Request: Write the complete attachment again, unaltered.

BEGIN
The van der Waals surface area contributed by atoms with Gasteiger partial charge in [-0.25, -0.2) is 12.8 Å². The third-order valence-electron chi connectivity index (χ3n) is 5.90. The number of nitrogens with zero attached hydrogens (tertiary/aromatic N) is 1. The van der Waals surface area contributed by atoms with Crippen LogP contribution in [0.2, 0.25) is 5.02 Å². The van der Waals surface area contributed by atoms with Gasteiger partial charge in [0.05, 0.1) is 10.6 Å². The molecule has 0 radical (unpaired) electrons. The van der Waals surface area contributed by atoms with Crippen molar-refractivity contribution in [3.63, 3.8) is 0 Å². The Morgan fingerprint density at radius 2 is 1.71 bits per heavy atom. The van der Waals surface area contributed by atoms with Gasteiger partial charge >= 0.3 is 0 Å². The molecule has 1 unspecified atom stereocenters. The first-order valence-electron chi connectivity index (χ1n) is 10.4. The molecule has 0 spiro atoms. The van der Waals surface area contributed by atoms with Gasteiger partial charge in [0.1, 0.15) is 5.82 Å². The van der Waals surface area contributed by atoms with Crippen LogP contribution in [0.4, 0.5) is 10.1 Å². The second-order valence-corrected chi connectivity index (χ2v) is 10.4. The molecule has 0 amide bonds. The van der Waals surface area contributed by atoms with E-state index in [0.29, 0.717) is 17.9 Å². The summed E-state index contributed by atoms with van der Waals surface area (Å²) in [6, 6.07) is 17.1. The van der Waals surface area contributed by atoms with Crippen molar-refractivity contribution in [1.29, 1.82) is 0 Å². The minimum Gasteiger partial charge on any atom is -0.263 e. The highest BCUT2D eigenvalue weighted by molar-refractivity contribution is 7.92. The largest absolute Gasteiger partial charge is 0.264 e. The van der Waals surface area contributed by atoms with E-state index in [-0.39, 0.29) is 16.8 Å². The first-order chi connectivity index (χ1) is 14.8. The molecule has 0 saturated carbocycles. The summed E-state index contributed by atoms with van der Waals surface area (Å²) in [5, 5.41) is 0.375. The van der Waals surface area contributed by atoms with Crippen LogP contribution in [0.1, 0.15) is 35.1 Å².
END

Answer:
The van der Waals surface area contributed by atoms with Gasteiger partial charge in [-0.25, -0.2) is 12.8 Å². The third-order valence-electron chi connectivity index (χ3n) is 5.90. The number of nitrogens with zero attached hydrogens (tertiary/aromatic N) is 1. The van der Waals surface area contributed by atoms with Crippen LogP contribution in [0.2, 0.25) is 5.02 Å². The van der Waals surface area contributed by atoms with Gasteiger partial charge in [0.05, 0.1) is 10.6 Å². The molecule has 0 radical (unpaired) electrons. The van der Waals surface area contributed by atoms with Crippen molar-refractivity contribution in [3.63, 3.8) is 0 Å². The Morgan fingerprint density at radius 2 is 1.71 bits per heavy atom. The van der Waals surface area contributed by atoms with Gasteiger partial charge >= 0.3 is 0 Å². The molecule has 1 unspecified atom stereocenters. The first-order valence-electron chi connectivity index (χ1n) is 10.4. The molecule has 0 spiro atoms. The van der Waals surface area contributed by atoms with Gasteiger partial charge in [0.1, 0.15) is 5.82 Å². The van der Waals surface area contributed by atoms with Crippen LogP contribution in [0.4, 0.5) is 10.1 Å². The second-order valence-corrected chi connectivity index (χ2v) is 10.4. The molecule has 0 amide bonds. The van der Waals surface area contributed by atoms with E-state index in [0.29, 0.717) is 17.9 Å². The summed E-state index contributed by atoms with van der Waals surface area (Å²) in [6, 6.07) is 17.1. The van der Waals surface area contributed by atoms with Crippen molar-refractivity contribution in [1.29, 1.82) is 0 Å². The minimum Gasteiger partial charge on any atom is -0.263 e. The highest BCUT2D eigenvalue weighted by molar-refractivity contribution is 7.92. The largest absolute Gasteiger partial charge is 0.264 e. The van der Waals surface area contributed by atoms with E-state index in [-0.39, 0.29) is 16.8 Å². The first-order chi connectivity index (χ1) is 14.8. The molecule has 0 saturated carbocycles. The summed E-state index contributed by atoms with van der Waals surface area (Å²) in [5, 5.41) is 0.375. The van der Waals surface area contributed by atoms with Crippen LogP contribution in [0.1, 0.15) is 35.1 Å².